The adoption of the U.N. Convention on the Rights of the Child was a landmark moment: For the first time, children were recognized as the holders of a unique set of rights — education, leisure, participate in society, health and protection.
We’ve come a long way in those 25 years. For example, the number of children under the age of 5 that die each year from preventable causes has almost halved globally, and almost 50 million more children are in school. Yet the fact remains that we are a long way from realizing the vision set out in the CDC. Children’s rights are still violated daily, in the European Union and globally. Today, 57 million children are still unable to go to school and 250 million children are either out of school or not learning. Up to 1.5 billion children experience violence annually. Almost 27 million European children are at risk of poverty or social exclusion.
While the EU has played its part in the progress made, it must also accept responsibility for the gaps which remain. Too often, despite promises on paper, Brussels has failed to live up to its commitments to children. The current Human Rights Strategic Framework and accompanying Action Plan, for example, is a case in point. While this had the potential to make a positive and lasting difference to the lives of children around the world, many of the proposed actions — such as the campaign aimed at eliminating violence against children — were never implemented.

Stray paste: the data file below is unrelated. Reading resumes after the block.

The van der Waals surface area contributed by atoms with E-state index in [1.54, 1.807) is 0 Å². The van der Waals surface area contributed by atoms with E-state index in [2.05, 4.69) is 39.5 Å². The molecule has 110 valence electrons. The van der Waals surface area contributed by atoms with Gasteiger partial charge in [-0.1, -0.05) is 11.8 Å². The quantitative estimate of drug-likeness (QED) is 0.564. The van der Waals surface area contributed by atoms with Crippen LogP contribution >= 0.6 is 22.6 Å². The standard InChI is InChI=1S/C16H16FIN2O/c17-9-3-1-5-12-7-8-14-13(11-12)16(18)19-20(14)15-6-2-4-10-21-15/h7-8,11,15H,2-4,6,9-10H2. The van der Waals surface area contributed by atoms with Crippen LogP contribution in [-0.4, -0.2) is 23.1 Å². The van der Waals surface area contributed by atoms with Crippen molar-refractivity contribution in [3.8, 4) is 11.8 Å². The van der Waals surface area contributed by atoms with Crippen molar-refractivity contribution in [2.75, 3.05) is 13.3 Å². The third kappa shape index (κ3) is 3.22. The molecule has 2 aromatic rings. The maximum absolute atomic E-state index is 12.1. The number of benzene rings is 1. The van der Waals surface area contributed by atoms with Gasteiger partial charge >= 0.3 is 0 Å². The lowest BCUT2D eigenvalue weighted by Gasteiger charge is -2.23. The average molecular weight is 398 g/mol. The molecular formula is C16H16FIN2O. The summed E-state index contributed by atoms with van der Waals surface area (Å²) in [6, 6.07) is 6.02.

On the 25th anniversary of the CRC, we want more EU action on these three topics to fulfil the bloc’s commitments to children:
1. Develop a strategic and comprehensive human rights framework. The protection of children’s rights is an explicit objective in the EU’s internal and external action thanks to theLisbon Treaty, and the new EU leadership has a golden opportunity to address previous shortcomings and realize the bloc’s objectives in this area. The newly appointed European Commission must actively develop a comprehensive vision for the future of the EU’s policies and legislation that will impact on children within and outside of Europe. It must do this through tools such as Policy Coherence for Development, as well as through specific policies on children’s rights. The European Commission and European External Action Service must therefore strive to deliver a much more strategic and comprehensive human rights framework when it is renewed in 2015. Crucially, there must be concerted action by EU delegations to implement the framework.